• Asagi- The most popular Koi varieties are readily available on the market. The Asagi fish is recognized for its deep blue netted pattern on its back. Red or orange highlights are used to accentuate the belly, body, gill plates, and head. The Asagi must have a red or any hue that is above the lateral line, which serves as a distinction between the blue netting on the back and the red body color. Gin Rin and Hi Asagi are two options.
  • Kumonryu and Beni Kumonryu- Kumonryu is a fun fish to have in any pond since it will alter its pattern several times throughout its existence. The Beni form of Kumonryu will be grey, white, or black, while the Doitsu type will show reds. Their color can range from completely black or white to every hue several times throughout their lifetime.
  • Chagoi- Turquoise koi is one of the most popular Koi species since they're recognized for their ability to soothe other types of koi and are frequently the first to be trained to hand-feed - enticing others to do likewise. Chagoi have a net-like pattern on their back or body that is dark brown or bronze in color.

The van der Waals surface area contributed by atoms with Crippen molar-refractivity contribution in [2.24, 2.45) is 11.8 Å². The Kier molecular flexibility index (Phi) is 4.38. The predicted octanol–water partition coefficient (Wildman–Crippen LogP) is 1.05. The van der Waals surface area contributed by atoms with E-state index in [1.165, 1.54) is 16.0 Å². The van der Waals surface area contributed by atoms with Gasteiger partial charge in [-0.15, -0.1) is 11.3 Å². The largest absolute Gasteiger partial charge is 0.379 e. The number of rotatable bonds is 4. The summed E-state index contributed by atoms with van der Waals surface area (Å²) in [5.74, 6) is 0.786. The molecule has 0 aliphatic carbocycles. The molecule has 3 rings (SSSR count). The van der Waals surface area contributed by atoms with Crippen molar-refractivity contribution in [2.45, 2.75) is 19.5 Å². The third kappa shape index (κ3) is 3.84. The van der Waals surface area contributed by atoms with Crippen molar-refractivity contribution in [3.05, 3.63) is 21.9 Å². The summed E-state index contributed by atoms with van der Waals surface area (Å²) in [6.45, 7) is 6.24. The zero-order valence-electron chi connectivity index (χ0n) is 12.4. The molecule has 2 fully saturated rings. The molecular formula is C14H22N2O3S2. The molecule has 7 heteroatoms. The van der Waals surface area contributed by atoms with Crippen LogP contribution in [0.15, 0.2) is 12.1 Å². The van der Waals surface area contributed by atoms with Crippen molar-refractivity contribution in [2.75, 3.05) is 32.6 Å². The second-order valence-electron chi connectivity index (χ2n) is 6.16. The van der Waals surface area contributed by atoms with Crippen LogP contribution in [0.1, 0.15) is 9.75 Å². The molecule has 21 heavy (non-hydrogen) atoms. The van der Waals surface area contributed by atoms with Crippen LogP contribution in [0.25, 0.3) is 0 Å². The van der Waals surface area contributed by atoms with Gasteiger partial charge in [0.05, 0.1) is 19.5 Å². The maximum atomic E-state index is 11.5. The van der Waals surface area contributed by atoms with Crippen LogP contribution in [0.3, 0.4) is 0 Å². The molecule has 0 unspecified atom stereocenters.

• Matsuba- Doitsu Matsuba is another of the few koi that has only one variation. They have a solid metallic foundation with a black net design, which is prominent along the back but visible throughout the body in some cases. The base should be silver in color, although it may vary. Gin Matsuba is white, Aka Matsuba is red, and Ki Matsuba has yellow markings.


Why are Koi Fish so Expensive?

Koi are among the most valuable fish in the world. The most expensive koi fish ever sold was worth $1.8 million. Koi are actually a kind of carp, and today they're one of the most expensive pet fish in the world.